By Frank Lowenstein and Evan Girvetz, The Nature Conservancy
The economic crash of 2008 motivated many of us to pay closer attention to our finances, and we are beginning to see the benefits: Americans’ savings rates have increased roughly fourfold since the record low of 2005; debt-to-income ratios are down 22 percent since late 2007. This makes good common sense. None of us want to join the wave of millions of Americans who have had to file for bankruptcy as their personal finances collapsed in the face of unexpected stresses – loss of a job, collapse of a home’s value, decline in stock prices. Sometimes bankruptcy came when stresses piled on, as when the loss of a job deprived a family of health insurance and then a medical emergency hit.
The financial crisis took most of us by surprise, even though economists and experts in the banking industry had been warning of looming disaster for months or even years.
Just as unsustainable debts, freewheeling lending practices and ignored financial warnings led up to the economic meltdown of 2008, so too as a nation we have ignored warnings of climate change’s impacts. But this latest season of heat and drought is driving home to many of us that in order to protect our families from needless impacts, we need to take steps to avoid looming climate bankruptcy.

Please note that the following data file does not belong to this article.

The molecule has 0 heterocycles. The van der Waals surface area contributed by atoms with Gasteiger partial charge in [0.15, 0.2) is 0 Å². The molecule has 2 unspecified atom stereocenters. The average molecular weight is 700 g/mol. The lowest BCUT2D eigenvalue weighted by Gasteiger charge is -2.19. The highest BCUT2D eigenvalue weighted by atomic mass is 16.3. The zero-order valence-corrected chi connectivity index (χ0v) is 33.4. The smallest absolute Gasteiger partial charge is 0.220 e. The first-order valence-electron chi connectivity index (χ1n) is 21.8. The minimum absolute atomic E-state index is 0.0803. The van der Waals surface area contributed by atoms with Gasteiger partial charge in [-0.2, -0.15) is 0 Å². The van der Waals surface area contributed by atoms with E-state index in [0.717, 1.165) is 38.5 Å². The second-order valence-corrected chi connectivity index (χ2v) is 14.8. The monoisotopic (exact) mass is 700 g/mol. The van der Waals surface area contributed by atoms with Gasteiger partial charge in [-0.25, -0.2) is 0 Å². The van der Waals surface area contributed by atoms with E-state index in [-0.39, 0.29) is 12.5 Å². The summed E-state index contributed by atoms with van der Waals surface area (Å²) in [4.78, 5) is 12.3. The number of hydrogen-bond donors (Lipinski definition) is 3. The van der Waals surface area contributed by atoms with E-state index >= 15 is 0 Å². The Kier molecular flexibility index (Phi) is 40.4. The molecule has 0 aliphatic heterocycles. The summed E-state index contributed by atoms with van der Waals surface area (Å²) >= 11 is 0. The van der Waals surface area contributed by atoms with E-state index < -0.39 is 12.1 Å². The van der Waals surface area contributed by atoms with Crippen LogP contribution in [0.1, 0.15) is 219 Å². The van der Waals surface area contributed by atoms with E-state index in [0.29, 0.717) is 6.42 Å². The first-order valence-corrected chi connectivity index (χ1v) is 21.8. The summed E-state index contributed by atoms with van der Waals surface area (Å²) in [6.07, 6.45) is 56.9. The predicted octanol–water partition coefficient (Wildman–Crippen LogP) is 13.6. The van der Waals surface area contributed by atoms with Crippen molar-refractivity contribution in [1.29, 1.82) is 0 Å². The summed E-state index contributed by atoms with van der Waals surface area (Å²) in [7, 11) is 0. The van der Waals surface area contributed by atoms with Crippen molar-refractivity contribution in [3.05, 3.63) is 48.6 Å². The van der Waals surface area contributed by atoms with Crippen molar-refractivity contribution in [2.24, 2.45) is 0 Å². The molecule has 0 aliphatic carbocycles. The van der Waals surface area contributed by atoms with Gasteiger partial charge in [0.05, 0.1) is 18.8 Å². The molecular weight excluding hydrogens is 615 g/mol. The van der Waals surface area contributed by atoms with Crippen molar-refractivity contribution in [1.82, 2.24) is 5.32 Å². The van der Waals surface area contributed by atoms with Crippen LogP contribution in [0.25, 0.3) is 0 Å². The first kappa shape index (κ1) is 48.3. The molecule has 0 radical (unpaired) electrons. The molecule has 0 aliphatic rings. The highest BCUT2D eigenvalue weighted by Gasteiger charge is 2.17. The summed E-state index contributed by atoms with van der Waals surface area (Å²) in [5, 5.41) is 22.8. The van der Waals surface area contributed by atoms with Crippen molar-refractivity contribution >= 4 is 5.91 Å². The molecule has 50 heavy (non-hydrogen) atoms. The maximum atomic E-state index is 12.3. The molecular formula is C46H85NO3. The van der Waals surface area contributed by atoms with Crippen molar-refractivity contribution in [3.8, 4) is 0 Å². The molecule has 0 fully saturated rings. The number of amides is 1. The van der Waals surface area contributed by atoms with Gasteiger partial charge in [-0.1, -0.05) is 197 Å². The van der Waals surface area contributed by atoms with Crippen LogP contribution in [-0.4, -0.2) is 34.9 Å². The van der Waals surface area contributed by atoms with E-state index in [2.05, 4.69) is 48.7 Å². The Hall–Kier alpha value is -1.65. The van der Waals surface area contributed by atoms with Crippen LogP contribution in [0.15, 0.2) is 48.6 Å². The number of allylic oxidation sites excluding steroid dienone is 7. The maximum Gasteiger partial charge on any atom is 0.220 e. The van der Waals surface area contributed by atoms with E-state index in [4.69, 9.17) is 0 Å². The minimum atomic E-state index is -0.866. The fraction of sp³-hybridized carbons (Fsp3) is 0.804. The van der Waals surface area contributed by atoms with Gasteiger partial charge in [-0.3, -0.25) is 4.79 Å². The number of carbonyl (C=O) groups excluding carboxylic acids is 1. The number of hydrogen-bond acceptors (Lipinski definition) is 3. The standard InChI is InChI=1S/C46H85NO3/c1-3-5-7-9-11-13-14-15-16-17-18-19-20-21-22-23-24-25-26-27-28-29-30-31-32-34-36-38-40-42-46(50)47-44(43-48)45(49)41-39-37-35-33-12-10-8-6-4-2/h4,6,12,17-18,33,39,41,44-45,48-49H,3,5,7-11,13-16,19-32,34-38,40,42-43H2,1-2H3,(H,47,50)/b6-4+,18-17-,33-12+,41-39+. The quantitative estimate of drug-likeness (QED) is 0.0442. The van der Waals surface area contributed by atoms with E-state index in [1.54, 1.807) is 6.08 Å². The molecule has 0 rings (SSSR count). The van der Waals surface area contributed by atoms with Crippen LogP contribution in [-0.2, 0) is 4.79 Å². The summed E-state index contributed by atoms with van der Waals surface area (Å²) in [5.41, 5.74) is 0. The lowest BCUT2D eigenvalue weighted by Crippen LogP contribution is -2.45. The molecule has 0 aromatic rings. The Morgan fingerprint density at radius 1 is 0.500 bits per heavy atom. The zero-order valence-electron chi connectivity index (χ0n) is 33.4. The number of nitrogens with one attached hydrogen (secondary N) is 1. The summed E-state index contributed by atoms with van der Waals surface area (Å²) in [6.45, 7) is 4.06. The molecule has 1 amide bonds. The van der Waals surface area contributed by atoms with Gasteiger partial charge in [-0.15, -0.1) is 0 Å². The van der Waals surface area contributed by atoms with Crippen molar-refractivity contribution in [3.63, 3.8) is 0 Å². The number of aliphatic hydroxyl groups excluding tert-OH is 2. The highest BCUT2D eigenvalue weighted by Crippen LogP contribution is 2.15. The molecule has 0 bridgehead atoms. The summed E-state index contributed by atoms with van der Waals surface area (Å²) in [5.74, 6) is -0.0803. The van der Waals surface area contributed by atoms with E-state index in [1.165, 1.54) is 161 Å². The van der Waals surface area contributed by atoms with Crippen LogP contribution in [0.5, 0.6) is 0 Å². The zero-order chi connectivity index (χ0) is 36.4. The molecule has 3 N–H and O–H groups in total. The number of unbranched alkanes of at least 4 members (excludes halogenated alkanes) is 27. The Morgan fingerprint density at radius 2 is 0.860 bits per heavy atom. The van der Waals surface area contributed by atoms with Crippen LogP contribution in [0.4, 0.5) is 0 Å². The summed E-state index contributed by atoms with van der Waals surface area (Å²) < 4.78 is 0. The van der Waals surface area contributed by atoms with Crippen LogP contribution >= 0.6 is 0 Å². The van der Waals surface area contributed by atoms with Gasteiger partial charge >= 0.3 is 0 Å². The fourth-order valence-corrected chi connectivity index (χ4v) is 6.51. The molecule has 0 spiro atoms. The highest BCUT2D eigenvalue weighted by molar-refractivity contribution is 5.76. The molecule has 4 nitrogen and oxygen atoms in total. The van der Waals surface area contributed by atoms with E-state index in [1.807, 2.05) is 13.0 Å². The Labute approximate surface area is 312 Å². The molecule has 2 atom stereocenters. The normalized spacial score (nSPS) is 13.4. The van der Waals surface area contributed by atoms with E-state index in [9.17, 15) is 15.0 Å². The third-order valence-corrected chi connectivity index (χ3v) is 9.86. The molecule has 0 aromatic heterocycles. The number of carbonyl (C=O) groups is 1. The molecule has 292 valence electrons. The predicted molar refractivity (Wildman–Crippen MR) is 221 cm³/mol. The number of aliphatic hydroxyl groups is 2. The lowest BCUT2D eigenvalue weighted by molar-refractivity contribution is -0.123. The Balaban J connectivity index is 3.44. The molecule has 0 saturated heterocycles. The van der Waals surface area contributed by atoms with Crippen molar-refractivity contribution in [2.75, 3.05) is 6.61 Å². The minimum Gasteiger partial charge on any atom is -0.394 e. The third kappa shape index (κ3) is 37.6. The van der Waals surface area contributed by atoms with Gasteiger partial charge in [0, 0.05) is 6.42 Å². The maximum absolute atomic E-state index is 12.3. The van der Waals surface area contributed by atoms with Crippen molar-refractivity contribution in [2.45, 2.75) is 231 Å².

Much as people spent freely from savings and allowed their personal debt to climb in the early 2000s, as a society we are rapidly depleting carbon stored in our forests and in deposits of coal and other fossil fuels underground. By releasing too much carbon dioxide into the air, we are tipping the atmosphere’s balance sheets into the red — causing our air, lands and waters to heat up. July was the hottest month ever in U.S. history; triple-digit temperatures have been common across the West and the Southeast.
And that heat is more than just uncomfortable — it threatens the lands and waters we depend on and disrupts our economy and our lives.
Last month, the Des Moines River in Iowa hit 97 degrees and tens of thousands of fish died. Temperatures in a 2,500-acre lake that cools a nuclear power plant in Illinois surpassed 100 degrees, threatening the ability of the plant to keep operating. Corn and soy yields are down and food prices likely headed up as excessive heat has baked the soils of the Midwest. Barges are grinding to a halt on rivers too low to move them. Extraordinary forest fires in the American West have been blazing since June. And high school football players in Georgia are finding their practices curtailed — it’s just too hot to play safely.
This is what climate bankruptcy looks like: charred homes from fires in Colorado; suffering in stifling, power-less homes across the East; barren fields in the parched, baked breadbasket of the Midwest. And new research from NASA scientists documents what most Americans already realize: that climate change is the only credible explanation for the extreme, destructive heat waves we have experienced around the world over the past decade.
And as we see the impacts of excessive heat on of power production, food and water, it becomes increasingly clear that the more CO2 we pump into the atmosphere, the more changes we’ll need to make in our lives to stave off disaster and discomfort.
So what should we do to keep ourselves out of climate bankruptcy?
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